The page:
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The Daily Wildcat

The Daily Wildcat


    Review: ‘The Light Between Oceans’ has potential, but misses the mark

    Walt Disney Studios Motion Pictures

    “The Light Between Oceans” exudes tenderness and emotion.

    From the cinematography to the way the character’s act, the intention to make the audience feel something is clear. In execution, however, the film stumbles, barely delivering an interesting premise and a thoughtful moral question.

    The biggest strength of the film is its setting, but its idyllic seaside settings may leave the audience lost in rolling waves and striking sunsets to the point they may forget to focus on the plotline. With so much emphasis placed on the environment, the film seems more like a documentary about the Australian coast than a story about the problems facing a couple living on an island, isolated.

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    The story works in parts but, as a whole, struggles to come together because of inconsistent pacing and a lack of devotion to exploring each character in full.

    The film follows a couple, Tom (Michael Fassbender) and Isabel (Alicia Vikander), who live on an isolated island with a light house that Tom works on every day.

    One day, a boat washes up onto their island, bringing with it a dead body and a baby. The couple, failing many times to have a baby of their own, decide to keep the child and bury the body.

    The first hour of the film devotes itself to exploring the couple’s relationship and, while it works for the most part, after about 30 minutes it begins to drag. It feels this way especially because the film relies on long stretches of narration in which the characters sit around writing or reading letters.

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    The film picks itself back up with the arrival of the baby. Most of the intrigue of the film comes from the constant questioning of the morals of the two protagonists, especially later in the film with the introduction of the baby’s biological mother.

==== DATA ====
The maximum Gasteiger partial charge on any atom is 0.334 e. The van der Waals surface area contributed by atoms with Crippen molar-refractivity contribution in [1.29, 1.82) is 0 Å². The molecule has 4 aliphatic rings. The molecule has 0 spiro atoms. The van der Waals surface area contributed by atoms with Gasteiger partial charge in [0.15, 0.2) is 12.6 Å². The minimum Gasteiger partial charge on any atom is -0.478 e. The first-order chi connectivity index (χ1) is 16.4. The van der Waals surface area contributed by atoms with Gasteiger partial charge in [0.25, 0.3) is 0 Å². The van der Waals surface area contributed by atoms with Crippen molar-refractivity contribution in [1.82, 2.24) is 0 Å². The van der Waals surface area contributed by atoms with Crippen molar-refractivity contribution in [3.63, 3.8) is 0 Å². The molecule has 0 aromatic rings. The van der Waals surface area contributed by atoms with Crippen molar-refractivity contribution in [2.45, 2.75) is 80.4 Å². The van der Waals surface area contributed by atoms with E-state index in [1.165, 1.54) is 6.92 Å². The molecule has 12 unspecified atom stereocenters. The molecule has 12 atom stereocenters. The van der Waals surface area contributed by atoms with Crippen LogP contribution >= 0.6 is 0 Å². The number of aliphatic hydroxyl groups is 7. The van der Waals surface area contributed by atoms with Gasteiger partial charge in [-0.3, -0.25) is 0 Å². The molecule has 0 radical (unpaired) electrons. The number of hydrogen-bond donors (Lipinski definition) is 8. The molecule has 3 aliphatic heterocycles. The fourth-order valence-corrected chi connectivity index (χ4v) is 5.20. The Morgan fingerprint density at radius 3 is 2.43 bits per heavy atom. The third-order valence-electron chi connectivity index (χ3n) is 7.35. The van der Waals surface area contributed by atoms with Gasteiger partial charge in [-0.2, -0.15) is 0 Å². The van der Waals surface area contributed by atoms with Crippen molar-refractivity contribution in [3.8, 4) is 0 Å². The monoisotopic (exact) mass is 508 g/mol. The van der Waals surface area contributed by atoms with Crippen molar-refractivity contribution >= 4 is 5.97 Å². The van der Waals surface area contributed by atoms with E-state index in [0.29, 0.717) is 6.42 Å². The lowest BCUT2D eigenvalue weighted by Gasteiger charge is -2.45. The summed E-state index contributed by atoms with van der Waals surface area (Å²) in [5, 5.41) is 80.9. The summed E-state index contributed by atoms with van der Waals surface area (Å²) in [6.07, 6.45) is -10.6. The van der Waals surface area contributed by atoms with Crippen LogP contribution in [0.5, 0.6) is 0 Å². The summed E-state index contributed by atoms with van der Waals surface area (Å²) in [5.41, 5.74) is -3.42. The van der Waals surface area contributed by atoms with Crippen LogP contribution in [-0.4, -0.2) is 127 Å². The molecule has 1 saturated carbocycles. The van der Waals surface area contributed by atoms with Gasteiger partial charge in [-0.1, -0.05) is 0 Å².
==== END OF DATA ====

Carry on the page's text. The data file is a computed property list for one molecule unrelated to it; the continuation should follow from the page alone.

Tom has a lot of screen time throughout the movie, which can make Isabel feel hollow. Vikander brings a great performance, but still, the film stays content with just scratching the surface of her character.

    Nonetheless, the couple share a great chemistry and carry the film through, despite it feeling like a Lifetime original movie.

    Where the first act of the film feels too slow and long, the third act feels rushed. Events seem to zoom by with no real timeline given to what exactly is happening on screen. This leads to a few more important dramatic moments feeling glossed over in the end. The final scene slows things down, which works for the emotional impact the film aims for.

    “The Light Between Oceans,” at its core, tells a tender story of love and loss. This sentiment gets hampered in the execution of the film where it distributes its time in an uneven fashion to its several moving parts. In the end, the film is decent enough, but may leave you wishing its light shined a little brighter.

    “The Light Between Oceans” premieres on Friday Sept. 2 in theaters everywhere, and specifically at Harkins Tucson Spectrum 18 here in Tucson.

    Follow Aldo Ruiz on Twitter.

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